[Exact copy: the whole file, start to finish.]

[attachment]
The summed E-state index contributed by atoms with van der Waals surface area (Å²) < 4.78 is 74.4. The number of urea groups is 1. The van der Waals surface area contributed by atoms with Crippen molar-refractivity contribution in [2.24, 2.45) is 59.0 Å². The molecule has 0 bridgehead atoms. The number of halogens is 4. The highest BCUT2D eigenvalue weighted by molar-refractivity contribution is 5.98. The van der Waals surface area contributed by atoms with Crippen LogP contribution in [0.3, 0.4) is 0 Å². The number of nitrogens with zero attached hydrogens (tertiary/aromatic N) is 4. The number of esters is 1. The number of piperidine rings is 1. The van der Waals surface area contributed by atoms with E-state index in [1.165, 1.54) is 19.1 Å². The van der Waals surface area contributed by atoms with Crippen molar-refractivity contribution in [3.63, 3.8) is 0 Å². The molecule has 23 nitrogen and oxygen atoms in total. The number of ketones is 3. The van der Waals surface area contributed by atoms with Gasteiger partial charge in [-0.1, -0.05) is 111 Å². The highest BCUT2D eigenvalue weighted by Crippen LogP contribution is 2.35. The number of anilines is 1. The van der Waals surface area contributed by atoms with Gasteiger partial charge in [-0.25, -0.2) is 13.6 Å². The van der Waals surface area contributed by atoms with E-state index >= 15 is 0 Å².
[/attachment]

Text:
The summed E-state index contributed by atoms with van der Waals surface area (Å²) < 4.78 is 74.4. The number of urea groups is 1. The van der Waals surface area contributed by atoms with Crippen molar-refractivity contribution in [2.24, 2.45) is 59.0 Å². The molecule has 0 bridgehead atoms. The number of halogens is 4. The highest BCUT2D eigenvalue weighted by molar-refractivity contribution is 5.98. The van der Waals surface area contributed by atoms with Crippen LogP contribution in [0.3, 0.4) is 0 Å². The number of nitrogens with zero attached hydrogens (tertiary/aromatic N) is 4. The number of esters is 1. The number of piperidine rings is 1. The van der Waals surface area contributed by atoms with E-state index in [1.165, 1.54) is 19.1 Å². The van der Waals surface area contributed by atoms with Crippen molar-refractivity contribution in [3.63, 3.8) is 0 Å². The molecule has 23 nitrogen and oxygen atoms in total. The number of ketones is 3. The van der Waals surface area contributed by atoms with Gasteiger partial charge in [-0.1, -0.05) is 111 Å². The highest BCUT2D eigenvalue weighted by Crippen LogP contribution is 2.35. The number of anilines is 1. The van der Waals surface area contributed by atoms with Gasteiger partial charge in [-0.25, -0.2) is 13.6 Å². The van der Waals surface area contributed by atoms with E-state index >= 15 is 0 Å².